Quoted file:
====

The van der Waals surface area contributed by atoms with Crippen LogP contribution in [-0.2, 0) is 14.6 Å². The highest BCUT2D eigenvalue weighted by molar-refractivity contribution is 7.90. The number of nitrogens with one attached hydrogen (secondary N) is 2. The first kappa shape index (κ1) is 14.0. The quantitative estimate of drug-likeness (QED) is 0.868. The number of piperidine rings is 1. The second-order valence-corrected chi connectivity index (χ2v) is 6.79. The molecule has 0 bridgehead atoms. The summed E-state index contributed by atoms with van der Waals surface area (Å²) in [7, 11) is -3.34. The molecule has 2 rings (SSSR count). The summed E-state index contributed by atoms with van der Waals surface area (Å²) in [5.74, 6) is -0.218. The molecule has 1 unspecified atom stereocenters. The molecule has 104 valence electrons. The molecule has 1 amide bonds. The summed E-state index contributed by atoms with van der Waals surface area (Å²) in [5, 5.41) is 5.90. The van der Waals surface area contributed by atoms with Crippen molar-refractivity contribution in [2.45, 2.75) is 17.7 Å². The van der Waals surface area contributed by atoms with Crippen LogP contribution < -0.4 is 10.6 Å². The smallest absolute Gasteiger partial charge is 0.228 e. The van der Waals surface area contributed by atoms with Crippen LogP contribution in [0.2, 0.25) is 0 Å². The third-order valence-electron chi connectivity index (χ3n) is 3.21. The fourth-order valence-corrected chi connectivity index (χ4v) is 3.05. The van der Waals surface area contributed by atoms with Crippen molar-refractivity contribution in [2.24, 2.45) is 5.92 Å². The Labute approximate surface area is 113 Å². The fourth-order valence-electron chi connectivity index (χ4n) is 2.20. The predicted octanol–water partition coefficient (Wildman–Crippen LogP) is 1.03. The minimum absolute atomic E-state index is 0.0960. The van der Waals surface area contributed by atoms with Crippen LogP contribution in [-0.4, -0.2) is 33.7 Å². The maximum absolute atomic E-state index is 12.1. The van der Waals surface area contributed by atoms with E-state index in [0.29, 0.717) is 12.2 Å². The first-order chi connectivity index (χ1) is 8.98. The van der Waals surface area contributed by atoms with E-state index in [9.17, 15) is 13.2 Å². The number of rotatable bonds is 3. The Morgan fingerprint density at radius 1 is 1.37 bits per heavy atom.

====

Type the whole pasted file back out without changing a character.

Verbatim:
The van der Waals surface area contributed by atoms with Crippen LogP contribution in [-0.2, 0) is 14.6 Å². The highest BCUT2D eigenvalue weighted by molar-refractivity contribution is 7.90. The number of nitrogens with one attached hydrogen (secondary N) is 2. The first kappa shape index (κ1) is 14.0. The quantitative estimate of drug-likeness (QED) is 0.868. The number of piperidine rings is 1. The second-order valence-corrected chi connectivity index (χ2v) is 6.79. The molecule has 0 bridgehead atoms. The summed E-state index contributed by atoms with van der Waals surface area (Å²) in [7, 11) is -3.34. The molecule has 2 rings (SSSR count). The summed E-state index contributed by atoms with van der Waals surface area (Å²) in [5.74, 6) is -0.218. The molecule has 1 unspecified atom stereocenters. The molecule has 104 valence electrons. The molecule has 1 amide bonds. The summed E-state index contributed by atoms with van der Waals surface area (Å²) in [5, 5.41) is 5.90. The van der Waals surface area contributed by atoms with Crippen molar-refractivity contribution in [2.45, 2.75) is 17.7 Å². The van der Waals surface area contributed by atoms with Crippen LogP contribution < -0.4 is 10.6 Å². The smallest absolute Gasteiger partial charge is 0.228 e. The van der Waals surface area contributed by atoms with Crippen LogP contribution in [0.2, 0.25) is 0 Å². The third-order valence-electron chi connectivity index (χ3n) is 3.21. The fourth-order valence-corrected chi connectivity index (χ4v) is 3.05. The van der Waals surface area contributed by atoms with Crippen molar-refractivity contribution in [2.24, 2.45) is 5.92 Å². The Labute approximate surface area is 113 Å². The fourth-order valence-electron chi connectivity index (χ4n) is 2.20. The predicted octanol–water partition coefficient (Wildman–Crippen LogP) is 1.03. The minimum absolute atomic E-state index is 0.0960. The van der Waals surface area contributed by atoms with Crippen LogP contribution in [-0.4, -0.2) is 33.7 Å². The maximum absolute atomic E-state index is 12.1. The van der Waals surface area contributed by atoms with E-state index in [0.29, 0.717) is 12.2 Å². The first-order chi connectivity index (χ1) is 8.98. The van der Waals surface area contributed by atoms with E-state index in [9.17, 15) is 13.2 Å². The number of rotatable bonds is 3. The Morgan fingerprint density at radius 1 is 1.37 bits per heavy atom.